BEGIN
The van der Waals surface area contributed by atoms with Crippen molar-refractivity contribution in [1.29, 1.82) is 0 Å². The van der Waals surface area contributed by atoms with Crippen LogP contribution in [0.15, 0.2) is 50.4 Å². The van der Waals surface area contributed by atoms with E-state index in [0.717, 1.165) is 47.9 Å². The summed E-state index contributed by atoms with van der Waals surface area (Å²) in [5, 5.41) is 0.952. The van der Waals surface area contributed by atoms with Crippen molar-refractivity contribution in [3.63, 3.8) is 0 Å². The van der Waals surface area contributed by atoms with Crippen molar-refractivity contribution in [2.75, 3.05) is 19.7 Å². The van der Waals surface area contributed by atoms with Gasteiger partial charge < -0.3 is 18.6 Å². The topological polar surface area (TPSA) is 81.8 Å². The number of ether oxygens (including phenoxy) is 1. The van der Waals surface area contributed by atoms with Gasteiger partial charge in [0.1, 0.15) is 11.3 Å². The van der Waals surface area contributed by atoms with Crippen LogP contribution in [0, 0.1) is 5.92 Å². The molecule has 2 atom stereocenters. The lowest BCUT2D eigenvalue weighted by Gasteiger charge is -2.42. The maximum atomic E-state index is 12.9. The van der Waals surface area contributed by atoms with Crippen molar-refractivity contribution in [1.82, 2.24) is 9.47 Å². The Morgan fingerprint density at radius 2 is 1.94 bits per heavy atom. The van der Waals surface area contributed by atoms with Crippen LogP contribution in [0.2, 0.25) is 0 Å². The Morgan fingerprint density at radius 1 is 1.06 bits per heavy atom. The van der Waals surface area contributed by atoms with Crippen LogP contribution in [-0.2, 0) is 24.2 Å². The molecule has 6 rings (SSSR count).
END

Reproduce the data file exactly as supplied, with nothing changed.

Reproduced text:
The van der Waals surface area contributed by atoms with Crippen molar-refractivity contribution in [1.29, 1.82) is 0 Å². The van der Waals surface area contributed by atoms with Crippen LogP contribution in [0.15, 0.2) is 50.4 Å². The van der Waals surface area contributed by atoms with E-state index in [0.717, 1.165) is 47.9 Å². The summed E-state index contributed by atoms with van der Waals surface area (Å²) in [5, 5.41) is 0.952. The van der Waals surface area contributed by atoms with Crippen molar-refractivity contribution in [3.63, 3.8) is 0 Å². The van der Waals surface area contributed by atoms with Crippen molar-refractivity contribution in [2.75, 3.05) is 19.7 Å². The van der Waals surface area contributed by atoms with Gasteiger partial charge < -0.3 is 18.6 Å². The topological polar surface area (TPSA) is 81.8 Å². The number of ether oxygens (including phenoxy) is 1. The van der Waals surface area contributed by atoms with Gasteiger partial charge in [0.1, 0.15) is 11.3 Å². The van der Waals surface area contributed by atoms with Crippen LogP contribution in [0, 0.1) is 5.92 Å². The molecule has 2 atom stereocenters. The lowest BCUT2D eigenvalue weighted by Gasteiger charge is -2.42. The maximum atomic E-state index is 12.9. The van der Waals surface area contributed by atoms with Crippen molar-refractivity contribution in [1.82, 2.24) is 9.47 Å². The Morgan fingerprint density at radius 2 is 1.94 bits per heavy atom. The van der Waals surface area contributed by atoms with Crippen LogP contribution in [0.2, 0.25) is 0 Å². The Morgan fingerprint density at radius 1 is 1.06 bits per heavy atom. The van der Waals surface area contributed by atoms with Crippen LogP contribution in [-0.2, 0) is 24.2 Å². The molecule has 6 rings (SSSR count).